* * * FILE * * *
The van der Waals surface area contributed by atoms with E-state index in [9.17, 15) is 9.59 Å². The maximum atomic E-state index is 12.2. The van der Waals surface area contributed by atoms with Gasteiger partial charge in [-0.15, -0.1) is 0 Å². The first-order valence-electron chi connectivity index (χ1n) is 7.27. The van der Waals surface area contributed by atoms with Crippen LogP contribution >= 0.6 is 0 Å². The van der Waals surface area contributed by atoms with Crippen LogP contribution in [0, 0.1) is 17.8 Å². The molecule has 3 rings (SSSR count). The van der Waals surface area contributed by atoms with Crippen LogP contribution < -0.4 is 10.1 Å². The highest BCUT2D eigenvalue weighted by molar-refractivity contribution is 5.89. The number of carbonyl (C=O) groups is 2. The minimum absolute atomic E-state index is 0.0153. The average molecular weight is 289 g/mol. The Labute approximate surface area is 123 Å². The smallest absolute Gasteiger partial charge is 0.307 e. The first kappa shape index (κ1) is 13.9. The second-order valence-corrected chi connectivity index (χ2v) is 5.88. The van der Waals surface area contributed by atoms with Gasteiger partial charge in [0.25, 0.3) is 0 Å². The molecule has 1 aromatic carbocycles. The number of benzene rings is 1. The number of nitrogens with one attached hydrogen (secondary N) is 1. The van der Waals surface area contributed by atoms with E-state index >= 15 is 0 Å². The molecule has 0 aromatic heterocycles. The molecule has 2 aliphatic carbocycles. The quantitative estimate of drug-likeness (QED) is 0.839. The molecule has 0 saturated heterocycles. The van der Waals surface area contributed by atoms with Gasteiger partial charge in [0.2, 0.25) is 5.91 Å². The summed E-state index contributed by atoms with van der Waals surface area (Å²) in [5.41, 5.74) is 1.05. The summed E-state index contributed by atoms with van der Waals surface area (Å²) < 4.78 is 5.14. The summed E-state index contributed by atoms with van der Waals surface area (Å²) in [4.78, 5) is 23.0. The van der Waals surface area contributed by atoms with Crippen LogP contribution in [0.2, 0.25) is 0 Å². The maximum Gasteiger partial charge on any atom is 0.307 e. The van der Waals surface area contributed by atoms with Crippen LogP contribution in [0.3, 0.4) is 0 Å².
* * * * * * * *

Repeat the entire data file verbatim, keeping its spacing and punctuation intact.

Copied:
The van der Waals surface area contributed by atoms with E-state index in [9.17, 15) is 9.59 Å². The maximum atomic E-state index is 12.2. The van der Waals surface area contributed by atoms with Gasteiger partial charge in [-0.15, -0.1) is 0 Å². The first-order valence-electron chi connectivity index (χ1n) is 7.27. The van der Waals surface area contributed by atoms with Crippen LogP contribution >= 0.6 is 0 Å². The van der Waals surface area contributed by atoms with Crippen LogP contribution in [0, 0.1) is 17.8 Å². The molecule has 3 rings (SSSR count). The van der Waals surface area contributed by atoms with Crippen LogP contribution < -0.4 is 10.1 Å². The highest BCUT2D eigenvalue weighted by molar-refractivity contribution is 5.89. The number of carbonyl (C=O) groups is 2. The minimum absolute atomic E-state index is 0.0153. The average molecular weight is 289 g/mol. The Labute approximate surface area is 123 Å². The smallest absolute Gasteiger partial charge is 0.307 e. The first kappa shape index (κ1) is 13.9. The second-order valence-corrected chi connectivity index (χ2v) is 5.88. The van der Waals surface area contributed by atoms with Gasteiger partial charge in [0.25, 0.3) is 0 Å². The molecule has 1 aromatic carbocycles. The number of benzene rings is 1. The number of nitrogens with one attached hydrogen (secondary N) is 1. The van der Waals surface area contributed by atoms with E-state index >= 15 is 0 Å². The molecule has 0 aromatic heterocycles. The molecule has 2 aliphatic carbocycles. The quantitative estimate of drug-likeness (QED) is 0.839. The molecule has 0 saturated heterocycles. The van der Waals surface area contributed by atoms with Gasteiger partial charge in [0.2, 0.25) is 5.91 Å². The summed E-state index contributed by atoms with van der Waals surface area (Å²) in [5.41, 5.74) is 1.05. The summed E-state index contributed by atoms with van der Waals surface area (Å²) < 4.78 is 5.14. The summed E-state index contributed by atoms with van der Waals surface area (Å²) in [4.78, 5) is 23.0. The van der Waals surface area contributed by atoms with Crippen LogP contribution in [0.2, 0.25) is 0 Å². The maximum Gasteiger partial charge on any atom is 0.307 e. The van der Waals surface area contributed by atoms with Crippen LogP contribution in [0.3, 0.4) is 0 Å².